Both Tor and mix networks can scale well with respect to increasing user traffic, however Tor requires route unpredictability to achieve it’s anonymity properties. Mix networks on the other hand do not require route unpredictability and therefore can achieve very strong anonymity properties with far fewer network nodes than Tor.
Pond doesn’t actually mix anything whereas mix networks specifically contain component mixes, each containing a mix queue which “mixes” messages together via some specific mix strategy before sending them to the next hop in the route. Pond uses a group signature scheme to prevent the server from learning to whom a message is being sent to. Pond uses Tor onion services as it’s transport while also using decoy traffic to prevent a passive network observer from determining when a user sends a message. Mix network designs can also use decoy traffic, however in the Loopix design there are three different kinds of decoy traffic that serve different purposes. Mix networks also scale much better with respect to increasing users and traffic whereas pond servers quickly become performance bottlenecks. This is in contrast to mix networks where additional mixes can be added to the network in order to efficiently process increases in user traffic.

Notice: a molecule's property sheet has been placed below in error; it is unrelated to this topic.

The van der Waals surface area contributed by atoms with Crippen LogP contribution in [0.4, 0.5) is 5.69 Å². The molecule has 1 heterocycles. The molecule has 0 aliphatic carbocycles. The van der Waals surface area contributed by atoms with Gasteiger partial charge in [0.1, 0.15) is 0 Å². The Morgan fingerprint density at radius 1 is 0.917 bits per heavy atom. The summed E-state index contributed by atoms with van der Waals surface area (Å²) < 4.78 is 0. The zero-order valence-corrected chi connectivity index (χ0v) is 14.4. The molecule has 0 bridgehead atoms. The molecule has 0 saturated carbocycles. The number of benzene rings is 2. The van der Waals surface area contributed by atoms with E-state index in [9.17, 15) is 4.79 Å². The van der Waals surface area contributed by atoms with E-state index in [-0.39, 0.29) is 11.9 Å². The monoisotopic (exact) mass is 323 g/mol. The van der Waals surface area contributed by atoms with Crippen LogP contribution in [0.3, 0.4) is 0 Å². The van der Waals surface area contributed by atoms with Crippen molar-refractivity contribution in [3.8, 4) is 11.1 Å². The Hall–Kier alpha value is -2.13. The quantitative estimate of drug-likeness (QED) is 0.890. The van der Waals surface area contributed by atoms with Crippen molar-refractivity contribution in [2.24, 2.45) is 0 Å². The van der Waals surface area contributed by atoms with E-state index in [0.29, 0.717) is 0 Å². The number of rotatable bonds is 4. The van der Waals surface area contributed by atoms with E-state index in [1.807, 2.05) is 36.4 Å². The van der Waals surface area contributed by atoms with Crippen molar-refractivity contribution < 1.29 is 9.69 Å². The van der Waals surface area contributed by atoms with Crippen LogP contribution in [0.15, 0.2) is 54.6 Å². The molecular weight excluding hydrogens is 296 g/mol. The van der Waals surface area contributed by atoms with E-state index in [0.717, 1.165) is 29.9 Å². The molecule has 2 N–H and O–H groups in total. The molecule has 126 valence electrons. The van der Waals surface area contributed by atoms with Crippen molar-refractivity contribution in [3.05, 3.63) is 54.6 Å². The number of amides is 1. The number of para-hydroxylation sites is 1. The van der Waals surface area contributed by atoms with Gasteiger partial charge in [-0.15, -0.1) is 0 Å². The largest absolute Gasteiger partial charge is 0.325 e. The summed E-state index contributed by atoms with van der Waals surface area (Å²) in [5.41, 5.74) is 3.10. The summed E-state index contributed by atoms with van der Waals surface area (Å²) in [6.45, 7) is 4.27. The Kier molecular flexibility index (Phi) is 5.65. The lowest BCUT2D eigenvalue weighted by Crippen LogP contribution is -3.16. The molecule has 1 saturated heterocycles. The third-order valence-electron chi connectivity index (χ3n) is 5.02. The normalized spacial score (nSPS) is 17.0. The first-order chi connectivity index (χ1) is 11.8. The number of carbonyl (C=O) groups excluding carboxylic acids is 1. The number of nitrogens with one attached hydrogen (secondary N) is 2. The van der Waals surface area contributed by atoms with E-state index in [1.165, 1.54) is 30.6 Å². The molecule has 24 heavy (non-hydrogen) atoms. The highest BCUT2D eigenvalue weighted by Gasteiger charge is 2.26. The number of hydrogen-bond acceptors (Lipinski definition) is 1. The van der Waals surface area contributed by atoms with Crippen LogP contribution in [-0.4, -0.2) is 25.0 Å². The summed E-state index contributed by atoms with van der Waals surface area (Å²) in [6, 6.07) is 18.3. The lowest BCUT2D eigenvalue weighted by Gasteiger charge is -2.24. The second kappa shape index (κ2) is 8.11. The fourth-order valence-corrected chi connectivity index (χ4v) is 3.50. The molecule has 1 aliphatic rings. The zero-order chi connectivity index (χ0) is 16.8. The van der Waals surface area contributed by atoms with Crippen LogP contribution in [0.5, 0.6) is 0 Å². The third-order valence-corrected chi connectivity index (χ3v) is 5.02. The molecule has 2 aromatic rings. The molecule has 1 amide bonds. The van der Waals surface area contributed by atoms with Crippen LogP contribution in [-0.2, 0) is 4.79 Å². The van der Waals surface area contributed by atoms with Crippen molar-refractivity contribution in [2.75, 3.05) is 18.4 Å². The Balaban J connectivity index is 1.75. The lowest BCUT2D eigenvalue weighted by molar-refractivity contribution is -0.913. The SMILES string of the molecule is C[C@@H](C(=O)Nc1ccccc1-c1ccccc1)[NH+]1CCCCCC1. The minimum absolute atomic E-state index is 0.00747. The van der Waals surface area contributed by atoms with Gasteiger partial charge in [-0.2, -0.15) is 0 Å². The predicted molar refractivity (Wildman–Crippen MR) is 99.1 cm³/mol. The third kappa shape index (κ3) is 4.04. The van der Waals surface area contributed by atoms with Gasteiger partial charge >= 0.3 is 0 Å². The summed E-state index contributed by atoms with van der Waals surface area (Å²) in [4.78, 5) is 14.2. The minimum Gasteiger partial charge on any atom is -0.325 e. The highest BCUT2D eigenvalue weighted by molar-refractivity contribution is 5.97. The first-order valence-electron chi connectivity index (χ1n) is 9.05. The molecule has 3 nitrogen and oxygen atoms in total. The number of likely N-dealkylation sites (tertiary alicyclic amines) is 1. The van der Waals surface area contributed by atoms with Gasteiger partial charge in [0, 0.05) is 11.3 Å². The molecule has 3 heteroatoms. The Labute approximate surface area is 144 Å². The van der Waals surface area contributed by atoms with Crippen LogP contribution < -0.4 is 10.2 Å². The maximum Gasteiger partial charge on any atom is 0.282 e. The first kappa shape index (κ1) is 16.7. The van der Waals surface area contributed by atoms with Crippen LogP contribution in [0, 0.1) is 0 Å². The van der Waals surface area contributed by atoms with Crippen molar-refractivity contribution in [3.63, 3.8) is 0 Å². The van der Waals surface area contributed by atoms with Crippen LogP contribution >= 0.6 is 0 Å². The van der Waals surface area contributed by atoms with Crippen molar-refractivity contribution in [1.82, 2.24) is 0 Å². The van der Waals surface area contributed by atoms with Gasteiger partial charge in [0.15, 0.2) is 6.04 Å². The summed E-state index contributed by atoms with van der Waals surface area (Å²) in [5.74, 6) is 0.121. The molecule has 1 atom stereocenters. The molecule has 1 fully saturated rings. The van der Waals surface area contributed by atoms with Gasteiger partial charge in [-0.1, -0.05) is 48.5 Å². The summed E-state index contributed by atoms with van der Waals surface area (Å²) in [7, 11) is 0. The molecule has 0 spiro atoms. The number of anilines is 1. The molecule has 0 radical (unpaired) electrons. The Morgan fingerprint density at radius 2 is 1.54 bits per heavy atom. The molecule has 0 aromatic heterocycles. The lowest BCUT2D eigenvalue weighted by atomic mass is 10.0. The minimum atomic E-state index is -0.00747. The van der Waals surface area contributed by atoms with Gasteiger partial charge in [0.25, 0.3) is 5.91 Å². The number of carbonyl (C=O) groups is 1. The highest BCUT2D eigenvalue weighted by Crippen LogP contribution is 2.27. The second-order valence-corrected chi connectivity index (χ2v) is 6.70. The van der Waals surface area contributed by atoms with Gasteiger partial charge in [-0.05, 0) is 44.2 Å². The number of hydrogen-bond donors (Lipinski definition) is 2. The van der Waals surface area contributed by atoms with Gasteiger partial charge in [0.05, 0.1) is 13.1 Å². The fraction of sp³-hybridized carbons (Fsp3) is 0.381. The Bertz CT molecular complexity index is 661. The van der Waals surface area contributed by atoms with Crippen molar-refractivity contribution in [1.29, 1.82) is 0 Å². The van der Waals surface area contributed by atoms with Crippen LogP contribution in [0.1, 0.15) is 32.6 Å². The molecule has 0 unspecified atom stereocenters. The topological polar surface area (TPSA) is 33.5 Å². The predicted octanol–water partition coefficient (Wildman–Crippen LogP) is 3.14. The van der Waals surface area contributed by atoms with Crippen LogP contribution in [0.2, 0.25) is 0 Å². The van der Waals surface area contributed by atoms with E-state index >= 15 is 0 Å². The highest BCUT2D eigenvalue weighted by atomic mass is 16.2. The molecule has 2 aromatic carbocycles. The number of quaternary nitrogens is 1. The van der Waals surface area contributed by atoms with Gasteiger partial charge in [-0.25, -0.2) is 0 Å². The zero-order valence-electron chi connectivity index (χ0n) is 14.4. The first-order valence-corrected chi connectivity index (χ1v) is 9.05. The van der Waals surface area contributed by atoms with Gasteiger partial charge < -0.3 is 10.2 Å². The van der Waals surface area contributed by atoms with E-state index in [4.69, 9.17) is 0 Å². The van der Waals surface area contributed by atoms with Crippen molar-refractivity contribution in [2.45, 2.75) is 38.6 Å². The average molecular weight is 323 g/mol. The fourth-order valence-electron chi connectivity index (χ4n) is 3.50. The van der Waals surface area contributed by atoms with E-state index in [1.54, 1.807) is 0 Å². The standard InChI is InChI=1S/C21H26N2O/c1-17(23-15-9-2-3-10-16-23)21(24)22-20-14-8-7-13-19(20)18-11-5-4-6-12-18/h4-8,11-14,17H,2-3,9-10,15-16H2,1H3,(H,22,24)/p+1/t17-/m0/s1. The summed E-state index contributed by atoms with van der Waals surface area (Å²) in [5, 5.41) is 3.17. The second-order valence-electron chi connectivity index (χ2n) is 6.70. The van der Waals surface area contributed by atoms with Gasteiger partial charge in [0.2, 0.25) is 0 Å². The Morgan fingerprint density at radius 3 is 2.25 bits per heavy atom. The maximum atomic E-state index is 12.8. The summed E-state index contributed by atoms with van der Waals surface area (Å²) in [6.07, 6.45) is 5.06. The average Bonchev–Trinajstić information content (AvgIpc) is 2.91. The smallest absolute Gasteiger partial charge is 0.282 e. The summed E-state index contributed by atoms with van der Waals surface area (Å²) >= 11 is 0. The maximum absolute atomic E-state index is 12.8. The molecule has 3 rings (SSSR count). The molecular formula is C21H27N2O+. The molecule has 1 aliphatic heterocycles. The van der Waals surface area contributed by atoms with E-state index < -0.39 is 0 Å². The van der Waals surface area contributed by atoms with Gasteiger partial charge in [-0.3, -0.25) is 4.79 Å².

Vuvuzela uses the cascade mix topology which does not scale well with respect to an increase in user traffic. Loopix uses the stratified topology which scales very well. In Vuvuzela, messages cannot be received when a user is offline. In Loopix messages received while a user is offline are queued by their Provider. Vuvuzela operates in rounds whereas Loopix does not. Vuvuzela does not provide reliable message transportation whereas Katzenpost does.